Publication: Monitor Volume: 4 Issue: 199

In Moscow yesterday and in Chisinau today, Russia’s Foreign Ministry released a declaration rejecting Moldova’s recent appeal for observance of the unhonored agreement of 1994 on the withdrawal of Russian troops (Itar-Tass, October 26; Flux, October 27. On Moldova’s appeal see the Monitor, October 22).

The Russian declaration contends five points. First, the troops have gradually been reduced to 2,600. Second, their ultimate withdrawal is conditional on a negotiated agreement between Chisinau and Transdniester regarding the latter’s “political status.” Third, Transdniester’s “leadership and population categorically oppose” the removal of the Russian troops and arsenals. Fourth, the Russian-Moldovan agreement on troop withdrawal in any case requires ratification by Russia’s Duma. Fifth, the Russian force “upholds regional stability.”

The first of these understates the actual number of Russian troops and fails to count the servicemen who were released from the Russian army directly into that of Transdniester. The second neatly illustrates Moscow’s and Transdniester’s coordinated tactics: Transdniester blocks the “political status” negotiations through unacceptable demands for recognition of its secession, then Moscow cites the impasse as an argument against withdrawing the troops. The third point seemingly concedes to the unrecognized communist authorities of Transdniester both a veto on an international agreement and a claim on the Russian arms stockpiles. It also obscures the fact that three-quarters of Transdniester’s population consists of Moldovans and Ukrainians, most of whom by no means “oppose” the withdrawal of Russian troops. The fourth point is also inaccurate, because the troop withdrawal agreement only refers to “internal state ratification procedures,” not to parliamentary ratification. However, the Kremlin hides behind the Duma in sabotaging the agreement’s implementation. The fifth point arrogates for Russia a unilateral right to play the role of arbiter of stability in an international crossroads area. This point directly challenges the successive OSCE resolutions which have called for the unconditional and complete withdrawal of Russian troops from Moldova.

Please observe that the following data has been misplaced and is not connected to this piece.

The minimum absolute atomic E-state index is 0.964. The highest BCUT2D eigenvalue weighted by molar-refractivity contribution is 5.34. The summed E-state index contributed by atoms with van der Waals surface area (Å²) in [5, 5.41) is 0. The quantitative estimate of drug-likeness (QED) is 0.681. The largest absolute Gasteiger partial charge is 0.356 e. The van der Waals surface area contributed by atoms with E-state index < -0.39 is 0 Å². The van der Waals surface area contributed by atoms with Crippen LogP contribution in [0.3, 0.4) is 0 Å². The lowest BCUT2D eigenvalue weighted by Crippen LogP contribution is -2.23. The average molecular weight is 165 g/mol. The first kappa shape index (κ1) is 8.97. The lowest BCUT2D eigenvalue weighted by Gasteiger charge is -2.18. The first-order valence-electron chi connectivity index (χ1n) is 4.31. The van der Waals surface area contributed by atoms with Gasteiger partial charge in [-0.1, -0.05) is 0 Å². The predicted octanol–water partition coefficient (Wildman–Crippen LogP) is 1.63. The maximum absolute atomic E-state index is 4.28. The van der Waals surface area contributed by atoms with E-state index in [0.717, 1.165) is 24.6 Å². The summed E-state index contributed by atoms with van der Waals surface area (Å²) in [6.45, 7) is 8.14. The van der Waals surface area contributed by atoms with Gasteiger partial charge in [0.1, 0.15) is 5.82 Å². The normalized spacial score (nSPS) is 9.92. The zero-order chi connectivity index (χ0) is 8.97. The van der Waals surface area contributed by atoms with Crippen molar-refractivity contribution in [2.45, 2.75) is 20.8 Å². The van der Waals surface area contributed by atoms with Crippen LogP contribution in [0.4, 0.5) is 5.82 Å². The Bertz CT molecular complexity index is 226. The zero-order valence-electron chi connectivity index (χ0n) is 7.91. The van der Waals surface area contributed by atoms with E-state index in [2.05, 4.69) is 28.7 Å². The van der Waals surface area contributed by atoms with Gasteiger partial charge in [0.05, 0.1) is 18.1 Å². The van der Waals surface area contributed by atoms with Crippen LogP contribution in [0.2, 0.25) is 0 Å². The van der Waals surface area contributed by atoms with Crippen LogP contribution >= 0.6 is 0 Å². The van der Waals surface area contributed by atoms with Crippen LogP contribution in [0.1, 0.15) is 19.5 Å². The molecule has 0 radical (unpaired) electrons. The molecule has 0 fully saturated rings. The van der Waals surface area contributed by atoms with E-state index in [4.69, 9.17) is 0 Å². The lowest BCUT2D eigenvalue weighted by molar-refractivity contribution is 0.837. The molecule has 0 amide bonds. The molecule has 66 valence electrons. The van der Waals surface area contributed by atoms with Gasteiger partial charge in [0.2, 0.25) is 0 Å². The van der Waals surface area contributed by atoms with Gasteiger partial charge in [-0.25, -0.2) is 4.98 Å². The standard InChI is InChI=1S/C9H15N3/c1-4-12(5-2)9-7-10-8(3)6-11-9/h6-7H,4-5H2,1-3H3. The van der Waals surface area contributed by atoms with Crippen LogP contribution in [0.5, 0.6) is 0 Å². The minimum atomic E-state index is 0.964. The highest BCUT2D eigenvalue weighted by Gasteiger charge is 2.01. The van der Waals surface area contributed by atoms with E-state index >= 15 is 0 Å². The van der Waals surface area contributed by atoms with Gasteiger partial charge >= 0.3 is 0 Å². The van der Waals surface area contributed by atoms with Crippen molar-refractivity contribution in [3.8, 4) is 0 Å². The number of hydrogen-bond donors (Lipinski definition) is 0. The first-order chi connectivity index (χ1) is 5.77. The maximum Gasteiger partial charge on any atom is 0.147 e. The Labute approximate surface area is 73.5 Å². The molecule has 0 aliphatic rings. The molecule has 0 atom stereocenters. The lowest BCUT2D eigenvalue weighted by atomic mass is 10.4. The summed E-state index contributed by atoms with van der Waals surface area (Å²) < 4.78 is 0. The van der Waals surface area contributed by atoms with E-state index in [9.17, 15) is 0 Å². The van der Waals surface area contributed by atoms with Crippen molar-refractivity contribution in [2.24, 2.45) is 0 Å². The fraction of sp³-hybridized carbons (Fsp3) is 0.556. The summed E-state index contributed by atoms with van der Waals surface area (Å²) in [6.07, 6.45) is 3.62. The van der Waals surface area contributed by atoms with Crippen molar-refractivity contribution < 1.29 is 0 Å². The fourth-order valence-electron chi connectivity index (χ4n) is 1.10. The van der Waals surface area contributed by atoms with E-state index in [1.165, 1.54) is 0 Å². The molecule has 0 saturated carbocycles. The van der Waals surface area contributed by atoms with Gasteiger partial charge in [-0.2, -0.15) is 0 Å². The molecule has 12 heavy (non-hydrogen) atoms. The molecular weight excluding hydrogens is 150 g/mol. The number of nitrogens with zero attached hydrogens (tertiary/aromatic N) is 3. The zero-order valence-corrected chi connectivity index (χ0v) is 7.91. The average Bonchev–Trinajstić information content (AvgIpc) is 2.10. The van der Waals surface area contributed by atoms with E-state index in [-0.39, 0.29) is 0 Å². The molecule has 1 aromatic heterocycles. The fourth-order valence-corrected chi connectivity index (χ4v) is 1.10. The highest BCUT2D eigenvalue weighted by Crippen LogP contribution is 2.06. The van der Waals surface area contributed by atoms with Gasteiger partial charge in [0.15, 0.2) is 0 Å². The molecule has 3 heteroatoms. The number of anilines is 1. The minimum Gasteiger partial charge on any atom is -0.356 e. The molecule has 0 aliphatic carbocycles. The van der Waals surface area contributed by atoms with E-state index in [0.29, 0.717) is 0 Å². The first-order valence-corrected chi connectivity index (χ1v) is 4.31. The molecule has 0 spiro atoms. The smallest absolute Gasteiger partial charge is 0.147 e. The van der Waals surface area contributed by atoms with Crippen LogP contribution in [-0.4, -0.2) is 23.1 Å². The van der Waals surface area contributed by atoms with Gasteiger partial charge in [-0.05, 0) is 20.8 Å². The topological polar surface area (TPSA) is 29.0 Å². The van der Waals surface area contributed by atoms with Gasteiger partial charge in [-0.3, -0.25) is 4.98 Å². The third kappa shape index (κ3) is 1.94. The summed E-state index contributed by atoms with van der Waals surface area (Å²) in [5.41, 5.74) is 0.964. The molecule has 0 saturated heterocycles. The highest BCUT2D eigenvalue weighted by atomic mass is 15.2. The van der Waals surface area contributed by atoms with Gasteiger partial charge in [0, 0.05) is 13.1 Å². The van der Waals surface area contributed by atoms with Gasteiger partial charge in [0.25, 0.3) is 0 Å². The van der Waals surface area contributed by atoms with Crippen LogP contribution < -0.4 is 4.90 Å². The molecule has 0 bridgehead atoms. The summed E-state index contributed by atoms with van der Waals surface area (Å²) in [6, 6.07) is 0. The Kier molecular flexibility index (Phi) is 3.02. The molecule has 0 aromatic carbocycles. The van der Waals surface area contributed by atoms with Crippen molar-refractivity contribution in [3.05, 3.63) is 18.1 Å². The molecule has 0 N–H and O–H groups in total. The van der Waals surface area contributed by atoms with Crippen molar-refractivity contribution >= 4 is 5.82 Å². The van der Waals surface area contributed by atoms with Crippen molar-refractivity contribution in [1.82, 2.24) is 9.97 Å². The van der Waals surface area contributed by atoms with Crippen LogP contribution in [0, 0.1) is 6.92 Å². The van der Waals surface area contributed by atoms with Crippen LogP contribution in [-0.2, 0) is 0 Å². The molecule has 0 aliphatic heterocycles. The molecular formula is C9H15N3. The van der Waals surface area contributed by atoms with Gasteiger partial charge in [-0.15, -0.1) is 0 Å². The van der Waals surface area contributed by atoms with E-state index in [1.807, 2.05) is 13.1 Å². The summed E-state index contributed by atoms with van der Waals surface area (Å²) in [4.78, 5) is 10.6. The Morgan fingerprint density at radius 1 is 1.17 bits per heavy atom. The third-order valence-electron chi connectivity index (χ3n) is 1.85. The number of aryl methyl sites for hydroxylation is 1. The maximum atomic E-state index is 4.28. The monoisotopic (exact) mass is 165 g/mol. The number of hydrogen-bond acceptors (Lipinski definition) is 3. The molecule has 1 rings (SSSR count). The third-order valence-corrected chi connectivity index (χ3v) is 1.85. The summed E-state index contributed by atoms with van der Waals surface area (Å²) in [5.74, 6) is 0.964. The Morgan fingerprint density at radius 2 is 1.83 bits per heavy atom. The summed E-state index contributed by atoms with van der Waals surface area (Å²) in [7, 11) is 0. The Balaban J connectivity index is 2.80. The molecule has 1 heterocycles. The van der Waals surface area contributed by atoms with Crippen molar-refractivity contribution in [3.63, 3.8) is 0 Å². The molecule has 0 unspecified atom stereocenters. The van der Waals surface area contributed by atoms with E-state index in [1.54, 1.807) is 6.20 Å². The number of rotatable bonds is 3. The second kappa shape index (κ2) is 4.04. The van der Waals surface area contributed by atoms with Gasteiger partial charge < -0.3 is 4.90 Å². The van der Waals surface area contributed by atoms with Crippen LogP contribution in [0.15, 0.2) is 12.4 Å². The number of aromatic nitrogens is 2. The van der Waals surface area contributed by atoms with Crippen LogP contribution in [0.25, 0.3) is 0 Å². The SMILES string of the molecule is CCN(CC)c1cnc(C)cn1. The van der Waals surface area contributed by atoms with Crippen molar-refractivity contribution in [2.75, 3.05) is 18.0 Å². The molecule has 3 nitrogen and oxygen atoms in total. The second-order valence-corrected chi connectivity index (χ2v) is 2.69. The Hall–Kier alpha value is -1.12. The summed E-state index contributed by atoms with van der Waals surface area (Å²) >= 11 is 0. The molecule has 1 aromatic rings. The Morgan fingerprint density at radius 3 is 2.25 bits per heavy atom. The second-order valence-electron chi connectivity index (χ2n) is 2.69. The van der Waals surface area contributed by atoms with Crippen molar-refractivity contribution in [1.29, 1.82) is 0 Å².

The declaration signifies in practice that Moscow intends to keep its troops in Moldova indefinitely, or as long as the international community does not go beyond words in trying to restore the supremacy of international law in this region (see the South Caucasus section below concerning a similar problem in Georgia).